If you're in the mood for a snuggle, let me recommend Lone Pine Koala Sanctuary just outside of Brisbane. We spent a morning there on our first day in the area with a car and were blown away by the variety of animals being rehabilitated and the furry, grey, bowling ball sized main attraction. Founded in 1927, Lone Pine is the oldest and largest koala sanctuary in Australia and was founded after the species was nearly hunted to exinction. Now, their koalas are thriving.
The koalas have an enviable lifestyle, sleeping 20ish hours per day. It's commonly thought this is due to a narcotic effect caused by their eucalyptus-only diet; but in reality, it is because eucalyptus is so nutrient poor that they don't have the energy to sustain a more vigorous lifestyle.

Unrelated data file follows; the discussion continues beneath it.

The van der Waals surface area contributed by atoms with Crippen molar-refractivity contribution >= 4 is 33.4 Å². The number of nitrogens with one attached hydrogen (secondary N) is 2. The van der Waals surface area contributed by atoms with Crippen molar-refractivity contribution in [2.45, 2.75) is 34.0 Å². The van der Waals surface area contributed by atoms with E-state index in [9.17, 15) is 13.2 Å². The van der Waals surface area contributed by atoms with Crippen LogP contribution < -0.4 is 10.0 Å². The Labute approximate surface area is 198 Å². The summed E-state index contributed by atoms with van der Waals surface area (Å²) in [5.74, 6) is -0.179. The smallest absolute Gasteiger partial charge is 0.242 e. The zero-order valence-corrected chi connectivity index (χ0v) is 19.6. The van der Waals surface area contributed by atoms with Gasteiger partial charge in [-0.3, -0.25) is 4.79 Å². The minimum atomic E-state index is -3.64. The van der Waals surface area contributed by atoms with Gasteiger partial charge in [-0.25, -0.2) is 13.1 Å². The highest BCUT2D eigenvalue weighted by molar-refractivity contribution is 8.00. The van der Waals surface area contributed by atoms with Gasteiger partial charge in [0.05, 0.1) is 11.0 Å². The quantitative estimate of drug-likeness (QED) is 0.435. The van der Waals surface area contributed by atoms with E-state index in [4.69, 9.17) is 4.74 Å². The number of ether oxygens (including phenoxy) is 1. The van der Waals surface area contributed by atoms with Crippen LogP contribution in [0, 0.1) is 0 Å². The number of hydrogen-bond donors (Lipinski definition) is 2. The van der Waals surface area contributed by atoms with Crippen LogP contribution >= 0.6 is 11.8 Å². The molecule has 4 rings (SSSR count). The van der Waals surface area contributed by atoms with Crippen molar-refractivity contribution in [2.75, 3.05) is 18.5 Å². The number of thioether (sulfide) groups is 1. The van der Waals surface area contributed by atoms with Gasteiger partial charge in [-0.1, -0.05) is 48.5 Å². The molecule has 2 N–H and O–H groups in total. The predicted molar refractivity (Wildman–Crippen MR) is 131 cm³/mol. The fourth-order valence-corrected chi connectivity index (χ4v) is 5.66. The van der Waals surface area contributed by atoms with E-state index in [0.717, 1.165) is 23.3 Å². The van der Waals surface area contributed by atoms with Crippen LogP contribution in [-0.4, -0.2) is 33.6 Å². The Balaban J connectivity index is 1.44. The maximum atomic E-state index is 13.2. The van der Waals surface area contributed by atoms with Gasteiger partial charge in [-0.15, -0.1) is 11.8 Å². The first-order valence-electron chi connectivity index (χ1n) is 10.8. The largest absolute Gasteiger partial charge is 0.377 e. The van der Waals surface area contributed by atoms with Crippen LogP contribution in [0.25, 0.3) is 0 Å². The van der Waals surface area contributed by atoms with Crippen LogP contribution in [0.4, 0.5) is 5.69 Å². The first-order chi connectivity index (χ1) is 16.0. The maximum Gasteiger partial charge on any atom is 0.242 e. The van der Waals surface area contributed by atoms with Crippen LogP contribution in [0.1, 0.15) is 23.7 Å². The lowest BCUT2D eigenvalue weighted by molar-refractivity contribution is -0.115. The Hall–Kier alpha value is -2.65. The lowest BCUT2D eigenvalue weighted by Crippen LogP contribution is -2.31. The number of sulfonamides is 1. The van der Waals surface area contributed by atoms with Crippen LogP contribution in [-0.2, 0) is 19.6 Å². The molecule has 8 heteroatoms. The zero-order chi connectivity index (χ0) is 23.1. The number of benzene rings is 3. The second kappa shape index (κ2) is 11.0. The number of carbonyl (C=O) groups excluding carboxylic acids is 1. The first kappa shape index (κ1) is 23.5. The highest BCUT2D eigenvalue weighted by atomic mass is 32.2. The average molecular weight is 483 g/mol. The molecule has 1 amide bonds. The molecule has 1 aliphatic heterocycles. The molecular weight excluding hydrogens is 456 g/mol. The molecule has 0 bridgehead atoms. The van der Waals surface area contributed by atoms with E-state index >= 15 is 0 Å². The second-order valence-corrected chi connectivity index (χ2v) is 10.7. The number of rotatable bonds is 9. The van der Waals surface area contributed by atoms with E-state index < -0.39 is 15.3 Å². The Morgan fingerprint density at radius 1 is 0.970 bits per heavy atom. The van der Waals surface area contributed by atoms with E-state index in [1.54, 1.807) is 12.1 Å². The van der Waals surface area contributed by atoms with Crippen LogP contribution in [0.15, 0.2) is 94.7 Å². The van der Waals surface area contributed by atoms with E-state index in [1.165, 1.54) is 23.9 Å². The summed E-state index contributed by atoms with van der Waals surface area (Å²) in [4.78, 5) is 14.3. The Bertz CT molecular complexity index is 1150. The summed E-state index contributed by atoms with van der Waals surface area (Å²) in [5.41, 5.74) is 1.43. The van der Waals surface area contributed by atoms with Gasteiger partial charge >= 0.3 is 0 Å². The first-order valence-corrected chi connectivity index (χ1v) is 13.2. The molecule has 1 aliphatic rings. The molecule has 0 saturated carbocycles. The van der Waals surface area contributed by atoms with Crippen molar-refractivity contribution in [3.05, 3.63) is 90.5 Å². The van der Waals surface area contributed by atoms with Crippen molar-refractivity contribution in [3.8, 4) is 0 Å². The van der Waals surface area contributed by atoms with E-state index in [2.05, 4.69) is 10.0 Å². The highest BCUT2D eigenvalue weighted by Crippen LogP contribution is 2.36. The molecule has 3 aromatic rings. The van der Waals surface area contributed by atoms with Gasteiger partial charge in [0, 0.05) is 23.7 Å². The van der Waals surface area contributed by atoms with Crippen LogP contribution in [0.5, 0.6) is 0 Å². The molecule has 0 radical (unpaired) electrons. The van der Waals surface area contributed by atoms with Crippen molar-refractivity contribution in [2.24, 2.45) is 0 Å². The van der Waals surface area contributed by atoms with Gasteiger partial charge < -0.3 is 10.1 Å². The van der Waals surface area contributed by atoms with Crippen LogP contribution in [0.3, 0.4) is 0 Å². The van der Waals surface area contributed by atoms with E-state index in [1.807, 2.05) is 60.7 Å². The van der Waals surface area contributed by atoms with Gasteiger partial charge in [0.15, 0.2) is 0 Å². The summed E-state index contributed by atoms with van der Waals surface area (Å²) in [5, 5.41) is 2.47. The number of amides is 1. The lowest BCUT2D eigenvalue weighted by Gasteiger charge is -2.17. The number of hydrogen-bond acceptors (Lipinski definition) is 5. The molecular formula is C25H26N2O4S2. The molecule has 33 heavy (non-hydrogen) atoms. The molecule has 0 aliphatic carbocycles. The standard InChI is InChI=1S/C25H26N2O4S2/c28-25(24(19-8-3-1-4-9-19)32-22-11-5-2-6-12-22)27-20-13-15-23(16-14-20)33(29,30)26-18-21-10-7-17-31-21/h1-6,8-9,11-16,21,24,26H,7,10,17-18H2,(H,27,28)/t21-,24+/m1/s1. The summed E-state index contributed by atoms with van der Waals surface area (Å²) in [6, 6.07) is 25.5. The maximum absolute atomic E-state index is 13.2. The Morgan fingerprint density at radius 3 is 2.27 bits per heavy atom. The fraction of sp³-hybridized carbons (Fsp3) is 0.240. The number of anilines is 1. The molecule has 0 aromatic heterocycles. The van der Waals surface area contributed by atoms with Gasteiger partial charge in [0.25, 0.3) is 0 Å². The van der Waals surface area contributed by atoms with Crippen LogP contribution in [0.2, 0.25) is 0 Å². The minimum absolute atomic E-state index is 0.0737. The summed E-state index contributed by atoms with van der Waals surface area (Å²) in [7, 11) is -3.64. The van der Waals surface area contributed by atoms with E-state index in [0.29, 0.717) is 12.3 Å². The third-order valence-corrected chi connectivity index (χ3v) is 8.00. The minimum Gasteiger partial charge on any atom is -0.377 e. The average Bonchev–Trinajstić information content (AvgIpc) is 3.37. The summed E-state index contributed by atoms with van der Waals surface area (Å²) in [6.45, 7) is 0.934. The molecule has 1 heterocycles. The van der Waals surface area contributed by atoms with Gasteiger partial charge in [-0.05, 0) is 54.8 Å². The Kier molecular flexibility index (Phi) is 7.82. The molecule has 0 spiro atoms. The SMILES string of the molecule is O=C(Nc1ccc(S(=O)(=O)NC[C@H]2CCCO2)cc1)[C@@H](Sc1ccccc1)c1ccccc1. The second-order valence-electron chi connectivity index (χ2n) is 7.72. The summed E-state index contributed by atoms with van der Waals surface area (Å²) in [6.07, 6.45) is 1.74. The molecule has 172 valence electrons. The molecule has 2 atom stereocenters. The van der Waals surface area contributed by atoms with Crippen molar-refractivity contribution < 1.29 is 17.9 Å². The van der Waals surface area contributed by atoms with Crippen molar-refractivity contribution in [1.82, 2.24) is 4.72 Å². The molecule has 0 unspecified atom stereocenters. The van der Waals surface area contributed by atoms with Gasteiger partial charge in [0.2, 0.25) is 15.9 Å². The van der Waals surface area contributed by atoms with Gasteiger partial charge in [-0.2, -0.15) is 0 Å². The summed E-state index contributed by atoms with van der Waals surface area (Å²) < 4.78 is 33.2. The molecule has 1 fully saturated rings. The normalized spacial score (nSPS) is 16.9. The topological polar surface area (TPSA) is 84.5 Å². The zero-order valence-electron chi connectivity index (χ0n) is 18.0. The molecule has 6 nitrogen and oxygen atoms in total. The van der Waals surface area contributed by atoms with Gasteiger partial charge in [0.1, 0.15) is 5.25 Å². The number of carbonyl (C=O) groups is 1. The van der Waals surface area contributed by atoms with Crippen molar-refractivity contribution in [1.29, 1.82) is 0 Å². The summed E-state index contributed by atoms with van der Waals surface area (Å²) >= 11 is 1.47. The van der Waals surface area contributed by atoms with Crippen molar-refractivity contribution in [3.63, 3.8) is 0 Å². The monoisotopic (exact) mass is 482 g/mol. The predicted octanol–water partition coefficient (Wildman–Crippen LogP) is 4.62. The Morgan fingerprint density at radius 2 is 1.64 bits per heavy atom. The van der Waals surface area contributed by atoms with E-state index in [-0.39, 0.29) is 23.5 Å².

Getting ready to go to the sanctuary, I had an overwhelming desire to cuddle with a koala (and then kidnap it to be mine forever), and I was jazzed that a major fundraiser at the sanctuary is the opportunity to briefly carry and take a photo with one. But in person, my attitude changed—not captured by the photos is their pungent, powerful urine-like aroma. Plus, they are constantly secreting oils they use to mark their territory and attract mates (that's what the brown coloring is on the males' chest) and are plagued by myriad contagious diseases.
So, ultimately, I decided these arboreal dwellers were better off in the arms of the trees than my own. Later though, while hiking in Noosa Heads north of Brisbane, I had the thrilling experience of spotting a koala in the wild. Not easy, but well worth 10 extra minutes with the binoculars. All our birding practice paid off!